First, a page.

KOH mixed with blue-black dye and added to tissue sample.
Spaghetti and meatball appearance=dermatophyte.
Any type of tissue sample; quite rapid.
Filamented picture along with organism; organism is spaghetti.
Giemsa and Wright-Giemsa stains
Differential stain for detection of bacteria (Borrelia, Enrlichia, Anaplasma, Chlamydia), fungi (toxoplasma, pneumocystis), and parasites (microfilariae, babesia, plasmodium falciparum) in blood.
Detection of intracellular pathogens; into RBC, have to be stained inside RBC for detection.
Classic means of detecting malaria in patients.
Positive or negative; based also on presentation.
Tick born diseases; helps with patient background to say that this is what the patient might have.
Insensitive, but a positive stain is rapid confirmation of organisms presence.
Doesn't give you a lot of level of detail.
Fluorescent Antibody Techniques
1. Take sample from patient tissue
2. Combine immunoglobulin (commercially available) and due with patient sample.
3. Incubate to allow dye to attach to immunoglobulin
4. Complex attaches to microbe and visualized under fluorescent light.
Is the patient producing an antibody to this particular pathogen or not?
Directed towards particular pathogens.
In theory, this should increase sensitivity and specificity.
You would think this would work very well and be very specific.
Due to technical and interpretation difficulties, few are used clinically.
-HSV, VZV (varicella), CMV
Fluorscent antibody stains are more commonly used for viruses rather than bacteria.
Bacterial identification has often been replaced with antigen tests in most labs.
Antigens are organism products that can be detected when organisms are in insufficient quantity for culture: toxin or organism surface protein.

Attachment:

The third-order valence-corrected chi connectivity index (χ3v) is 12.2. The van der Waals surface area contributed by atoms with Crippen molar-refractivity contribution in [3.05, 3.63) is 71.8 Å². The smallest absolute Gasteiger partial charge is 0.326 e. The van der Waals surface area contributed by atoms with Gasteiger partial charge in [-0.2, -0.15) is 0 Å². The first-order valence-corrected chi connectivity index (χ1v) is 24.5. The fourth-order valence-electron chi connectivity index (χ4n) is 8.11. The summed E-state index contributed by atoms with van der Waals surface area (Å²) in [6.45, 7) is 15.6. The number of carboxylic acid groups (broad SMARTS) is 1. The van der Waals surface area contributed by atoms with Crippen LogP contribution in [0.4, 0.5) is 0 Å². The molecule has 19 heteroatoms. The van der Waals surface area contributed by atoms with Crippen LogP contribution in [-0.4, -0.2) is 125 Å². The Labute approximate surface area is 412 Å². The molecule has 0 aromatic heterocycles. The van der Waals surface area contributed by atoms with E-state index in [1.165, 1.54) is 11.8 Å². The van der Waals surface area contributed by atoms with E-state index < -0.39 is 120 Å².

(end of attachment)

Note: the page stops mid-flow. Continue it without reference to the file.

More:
Antigen specific for that pathogen; number that are clinically available, detectable assays, only use a couple in clinical
Bacteria, virus, fungi, parasites.
Antigen detection common uses in specific fluids
CSF antibody tests
-Cryptococcus neoformans (only fungus)
-Histoplasma capsulatum (regional mold)
Cultures that have difficulty ID organism otherwise.
Confirms infection by measuring antibody titers in patients that is consistent with the pathogen of interest.
Useful for identifying microbes that are difficult to detect otherwise.
Limitation: immunocompromised patients may not mount an immune response.
If can't culture or reside in such low quantities in a specific site-cannot get to.
Bacteria can do this for:
-beta hemolytic strep
-E coli; O157:H7 of interest in food born disease.
Galactomannan antigen detection
Galactomannan is a polysaccharide cell wall component that is released by Aspergillus (invasive mold that causes infection in immunocompromised patients, severe, advanced chemo/cancer, severe HIV) during growth.
ELISA approved for surveillance for invasive Aspergillosis.
Serum galactomannan can be detected 7-14 days before other diagnostic clues become apparent.
8-14% false positive rate; food, benign fungi, and mold, semi-synthetic beta lactate antibiotics; derived from fungus penicillium, derived somewhat from original mold leads to false positive rate.
Natural pencilin would not have as high of false positive rate because no derived from fungus penicillium, still a risk; would avoid, don't get the test.
Specific for Aspergillus; a lot of resistant, candida not; good to differentiate between this and more of a mold infection.
Difficult to culture or detect; not enough organism clinically detectable until advanced; nice way to ID relatively early.
Traditional means of detecting organisms
Gold standard; sometimes have to do this to grow the organism, then take it out of culture and ID it, test for susceptibility testing.
Take a longer time.
Rely on as a truly identifiable test.
Culture media and agar
-Non-selective media: supports growth of most bacteria.
-Selective media: contains inhibitory substances or antimicrobials which allow growth of some organisms and suppress growth of others.
-Differential media: contain substances which allow detection of organism characteristics; detection my be color change or growth patterns.
-Broth media: to enhance growth of difficult or small organism samples.
Immunological and Molecule Methods for Pathogen Detection: THE FUTURE OF IDENTIFICATION IS HERE!
-Difficult to culture organism using traditional method of where rapid detection is necessary.
-Antibody/Antigen Detection: HIV, group A streptococci etc.
-Molecular techniques: RNA and DNA amplification techniques; specific DNA or RNA sequence (probe) which "hybridizes" to a complementary nucleotide of the organism,
Probe emits a signal (radiolabeled or chemoluminescent).